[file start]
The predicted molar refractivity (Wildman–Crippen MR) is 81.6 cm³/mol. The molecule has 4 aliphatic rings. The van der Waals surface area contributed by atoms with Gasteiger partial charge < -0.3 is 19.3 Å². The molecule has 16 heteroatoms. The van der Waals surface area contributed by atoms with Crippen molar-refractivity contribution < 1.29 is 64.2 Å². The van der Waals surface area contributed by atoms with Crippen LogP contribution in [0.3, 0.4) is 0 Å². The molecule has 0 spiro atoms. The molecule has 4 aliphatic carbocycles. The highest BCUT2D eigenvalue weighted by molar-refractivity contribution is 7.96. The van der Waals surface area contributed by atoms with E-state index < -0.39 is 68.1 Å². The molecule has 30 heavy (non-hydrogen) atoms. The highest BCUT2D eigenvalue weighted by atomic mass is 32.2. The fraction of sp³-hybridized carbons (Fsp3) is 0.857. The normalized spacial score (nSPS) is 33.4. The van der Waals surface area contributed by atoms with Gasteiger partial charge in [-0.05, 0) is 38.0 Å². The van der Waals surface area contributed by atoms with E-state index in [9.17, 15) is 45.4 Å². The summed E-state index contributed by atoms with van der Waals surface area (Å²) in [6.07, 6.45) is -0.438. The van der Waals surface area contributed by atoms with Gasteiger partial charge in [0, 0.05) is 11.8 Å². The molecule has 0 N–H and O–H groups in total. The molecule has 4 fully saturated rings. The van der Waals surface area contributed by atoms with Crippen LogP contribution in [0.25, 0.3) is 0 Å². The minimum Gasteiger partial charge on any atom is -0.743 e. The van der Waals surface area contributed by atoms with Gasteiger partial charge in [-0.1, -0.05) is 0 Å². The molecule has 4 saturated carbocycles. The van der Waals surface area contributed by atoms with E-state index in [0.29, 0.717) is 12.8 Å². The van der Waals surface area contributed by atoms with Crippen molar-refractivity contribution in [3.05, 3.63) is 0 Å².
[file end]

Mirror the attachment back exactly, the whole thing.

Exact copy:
The predicted molar refractivity (Wildman–Crippen MR) is 81.6 cm³/mol. The molecule has 4 aliphatic rings. The van der Waals surface area contributed by atoms with Gasteiger partial charge < -0.3 is 19.3 Å². The molecule has 16 heteroatoms. The van der Waals surface area contributed by atoms with Crippen molar-refractivity contribution < 1.29 is 64.2 Å². The van der Waals surface area contributed by atoms with Crippen LogP contribution in [0.3, 0.4) is 0 Å². The molecule has 0 spiro atoms. The molecule has 4 aliphatic carbocycles. The highest BCUT2D eigenvalue weighted by molar-refractivity contribution is 7.96. The van der Waals surface area contributed by atoms with E-state index < -0.39 is 68.1 Å². The molecule has 30 heavy (non-hydrogen) atoms. The highest BCUT2D eigenvalue weighted by atomic mass is 32.2. The fraction of sp³-hybridized carbons (Fsp3) is 0.857. The normalized spacial score (nSPS) is 33.4. The van der Waals surface area contributed by atoms with Gasteiger partial charge in [-0.05, 0) is 38.0 Å². The van der Waals surface area contributed by atoms with E-state index in [9.17, 15) is 45.4 Å². The summed E-state index contributed by atoms with van der Waals surface area (Å²) in [6.07, 6.45) is -0.438. The van der Waals surface area contributed by atoms with Gasteiger partial charge in [0, 0.05) is 11.8 Å². The molecule has 0 N–H and O–H groups in total. The molecule has 4 fully saturated rings. The van der Waals surface area contributed by atoms with Crippen LogP contribution in [0.25, 0.3) is 0 Å². The minimum Gasteiger partial charge on any atom is -0.743 e. The van der Waals surface area contributed by atoms with Gasteiger partial charge in [-0.1, -0.05) is 0 Å². The molecule has 4 saturated carbocycles. The van der Waals surface area contributed by atoms with E-state index in [0.29, 0.717) is 12.8 Å². The van der Waals surface area contributed by atoms with Crippen molar-refractivity contribution in [3.05, 3.63) is 0 Å².